When I was five years old, I used to like to look out of the window of my family’s tiny, half-dilapidated apartment. Being on the second floor, I could see many roofs from my window, and watching the familiar scenery from above was somehow different and exciting to me.
Every day, when I was on my own, I stood by the window and observed what was happening outside. Mostly, what I saw was the same thing day after another. There was a row of storage right below, then a row of old cherry trees, then a street, then a row of shopfronts. After that, there were rows and rows of roofs, and far down, I could see one tower sticking out of the sea of roofs.
That year, one of my friends and her family went to live in America for a year since her father’s job required him to go there. The morning they left, my family and all my other friends and their families stood near the entrance of our community and saw them off as they got on a taxi. “They are going to America,” my mother told me. “Where is it?” “It’s a country far away across the ocean.”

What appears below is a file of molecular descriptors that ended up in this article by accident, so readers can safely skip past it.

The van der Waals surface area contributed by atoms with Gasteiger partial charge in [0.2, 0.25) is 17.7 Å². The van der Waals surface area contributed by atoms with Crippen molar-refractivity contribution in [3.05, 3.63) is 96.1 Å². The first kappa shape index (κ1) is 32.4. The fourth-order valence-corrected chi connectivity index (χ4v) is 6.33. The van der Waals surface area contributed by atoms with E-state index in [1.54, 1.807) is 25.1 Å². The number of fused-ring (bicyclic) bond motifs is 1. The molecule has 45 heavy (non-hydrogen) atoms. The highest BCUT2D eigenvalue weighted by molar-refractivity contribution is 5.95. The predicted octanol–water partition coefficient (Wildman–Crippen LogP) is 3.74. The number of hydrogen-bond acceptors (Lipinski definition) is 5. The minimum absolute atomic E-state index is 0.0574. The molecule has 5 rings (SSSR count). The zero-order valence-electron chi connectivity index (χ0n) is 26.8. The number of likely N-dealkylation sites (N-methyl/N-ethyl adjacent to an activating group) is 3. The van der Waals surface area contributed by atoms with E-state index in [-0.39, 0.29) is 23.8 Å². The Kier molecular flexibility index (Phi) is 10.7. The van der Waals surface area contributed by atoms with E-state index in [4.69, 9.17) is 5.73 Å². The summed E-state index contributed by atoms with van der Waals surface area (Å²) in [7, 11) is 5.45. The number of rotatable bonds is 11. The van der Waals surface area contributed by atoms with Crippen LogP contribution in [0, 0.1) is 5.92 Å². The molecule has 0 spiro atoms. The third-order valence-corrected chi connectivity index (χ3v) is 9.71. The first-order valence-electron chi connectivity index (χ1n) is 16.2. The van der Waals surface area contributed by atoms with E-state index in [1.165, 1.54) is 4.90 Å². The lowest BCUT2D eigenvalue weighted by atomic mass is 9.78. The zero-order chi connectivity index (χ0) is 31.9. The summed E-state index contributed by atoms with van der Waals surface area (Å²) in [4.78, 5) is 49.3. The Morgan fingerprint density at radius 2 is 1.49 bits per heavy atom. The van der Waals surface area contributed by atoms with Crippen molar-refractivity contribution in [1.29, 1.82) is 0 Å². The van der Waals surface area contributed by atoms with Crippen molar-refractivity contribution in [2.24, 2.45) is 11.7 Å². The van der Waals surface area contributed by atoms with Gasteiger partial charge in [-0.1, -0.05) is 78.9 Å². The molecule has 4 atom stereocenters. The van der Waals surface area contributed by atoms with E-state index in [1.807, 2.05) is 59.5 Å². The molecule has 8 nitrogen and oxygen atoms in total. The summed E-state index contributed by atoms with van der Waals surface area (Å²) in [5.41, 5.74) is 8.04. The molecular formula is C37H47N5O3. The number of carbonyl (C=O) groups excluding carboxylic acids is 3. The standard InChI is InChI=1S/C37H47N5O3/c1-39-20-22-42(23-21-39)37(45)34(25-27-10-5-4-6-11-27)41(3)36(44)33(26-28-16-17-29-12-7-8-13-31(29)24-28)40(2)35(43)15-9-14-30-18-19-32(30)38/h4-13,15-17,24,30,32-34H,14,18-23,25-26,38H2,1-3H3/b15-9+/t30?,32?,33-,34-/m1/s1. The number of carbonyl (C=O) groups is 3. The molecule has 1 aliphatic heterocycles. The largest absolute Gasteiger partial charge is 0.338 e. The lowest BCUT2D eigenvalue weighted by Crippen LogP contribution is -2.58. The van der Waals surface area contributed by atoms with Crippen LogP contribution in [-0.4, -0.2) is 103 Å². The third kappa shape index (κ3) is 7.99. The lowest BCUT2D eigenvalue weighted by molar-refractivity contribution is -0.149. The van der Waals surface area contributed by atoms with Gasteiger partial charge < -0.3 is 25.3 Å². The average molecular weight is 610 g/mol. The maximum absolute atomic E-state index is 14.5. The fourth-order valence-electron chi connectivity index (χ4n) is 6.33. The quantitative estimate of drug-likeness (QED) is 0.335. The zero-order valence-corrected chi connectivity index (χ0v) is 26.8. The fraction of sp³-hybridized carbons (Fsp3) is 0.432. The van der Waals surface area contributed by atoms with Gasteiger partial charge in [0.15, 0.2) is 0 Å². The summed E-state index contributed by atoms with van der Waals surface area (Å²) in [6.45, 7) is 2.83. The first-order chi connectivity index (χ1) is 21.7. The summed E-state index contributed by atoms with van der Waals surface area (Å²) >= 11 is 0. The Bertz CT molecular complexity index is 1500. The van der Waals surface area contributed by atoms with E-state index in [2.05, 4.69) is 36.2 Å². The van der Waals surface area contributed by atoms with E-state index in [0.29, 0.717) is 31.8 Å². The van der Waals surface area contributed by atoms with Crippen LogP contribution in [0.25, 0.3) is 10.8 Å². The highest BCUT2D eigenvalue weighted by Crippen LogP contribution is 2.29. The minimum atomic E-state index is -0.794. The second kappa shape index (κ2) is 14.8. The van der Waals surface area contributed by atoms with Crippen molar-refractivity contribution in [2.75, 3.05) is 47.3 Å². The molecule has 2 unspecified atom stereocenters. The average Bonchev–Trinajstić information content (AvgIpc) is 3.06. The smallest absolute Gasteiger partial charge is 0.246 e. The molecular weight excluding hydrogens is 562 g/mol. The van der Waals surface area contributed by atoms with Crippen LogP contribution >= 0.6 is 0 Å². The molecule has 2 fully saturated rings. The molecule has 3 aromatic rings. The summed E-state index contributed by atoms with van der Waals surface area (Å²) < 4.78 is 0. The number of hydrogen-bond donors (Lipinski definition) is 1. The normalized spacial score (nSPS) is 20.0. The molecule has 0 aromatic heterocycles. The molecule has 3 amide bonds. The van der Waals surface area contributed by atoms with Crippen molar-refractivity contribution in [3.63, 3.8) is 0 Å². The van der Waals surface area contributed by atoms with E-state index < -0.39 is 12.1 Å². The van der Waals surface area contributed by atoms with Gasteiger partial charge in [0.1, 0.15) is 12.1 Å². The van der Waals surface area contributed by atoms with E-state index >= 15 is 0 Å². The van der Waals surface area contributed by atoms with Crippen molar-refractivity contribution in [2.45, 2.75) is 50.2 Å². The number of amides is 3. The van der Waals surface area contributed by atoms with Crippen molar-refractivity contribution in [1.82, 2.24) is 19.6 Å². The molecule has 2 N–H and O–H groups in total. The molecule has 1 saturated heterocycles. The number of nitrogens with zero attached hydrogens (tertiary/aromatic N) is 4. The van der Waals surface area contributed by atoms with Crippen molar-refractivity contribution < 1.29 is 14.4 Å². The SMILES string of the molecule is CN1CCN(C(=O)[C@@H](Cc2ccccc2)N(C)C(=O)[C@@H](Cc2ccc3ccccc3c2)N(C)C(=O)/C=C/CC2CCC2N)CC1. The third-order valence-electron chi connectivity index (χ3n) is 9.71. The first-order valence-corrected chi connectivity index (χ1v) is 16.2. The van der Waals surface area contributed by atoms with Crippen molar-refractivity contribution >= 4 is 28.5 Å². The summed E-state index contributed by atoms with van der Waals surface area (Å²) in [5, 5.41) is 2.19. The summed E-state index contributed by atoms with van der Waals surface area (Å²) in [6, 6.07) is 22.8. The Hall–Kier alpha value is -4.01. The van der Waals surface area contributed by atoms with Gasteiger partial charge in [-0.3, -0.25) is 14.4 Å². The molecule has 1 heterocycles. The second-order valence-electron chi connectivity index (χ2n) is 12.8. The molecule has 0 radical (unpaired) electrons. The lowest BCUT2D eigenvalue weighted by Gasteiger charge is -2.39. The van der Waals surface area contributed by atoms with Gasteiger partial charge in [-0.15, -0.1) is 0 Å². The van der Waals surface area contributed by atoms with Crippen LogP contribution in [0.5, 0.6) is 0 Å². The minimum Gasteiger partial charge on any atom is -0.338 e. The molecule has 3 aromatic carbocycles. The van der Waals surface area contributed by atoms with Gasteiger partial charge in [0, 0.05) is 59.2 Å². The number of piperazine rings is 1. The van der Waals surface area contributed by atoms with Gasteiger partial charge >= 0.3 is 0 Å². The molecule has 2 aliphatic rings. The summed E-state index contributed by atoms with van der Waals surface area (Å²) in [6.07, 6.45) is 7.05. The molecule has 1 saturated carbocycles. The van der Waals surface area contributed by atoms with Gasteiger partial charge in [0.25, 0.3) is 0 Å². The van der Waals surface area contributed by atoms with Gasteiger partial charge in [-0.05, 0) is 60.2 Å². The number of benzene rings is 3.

I remember being very impressed. I didn’t really understand the whereabout of this country called America, but I figured that it must be very far away since I would not be able to visit her for the next year.
As I stood by the window and watched the rows of roofs every day, I often thought of my friend who was now in America. Then I would try to look as far as I could from my window. At the end of my sight was the tower sticking out of the sea of roofs. And I would spend a long time staring at the tower, wondering if America was even further than where that tower was.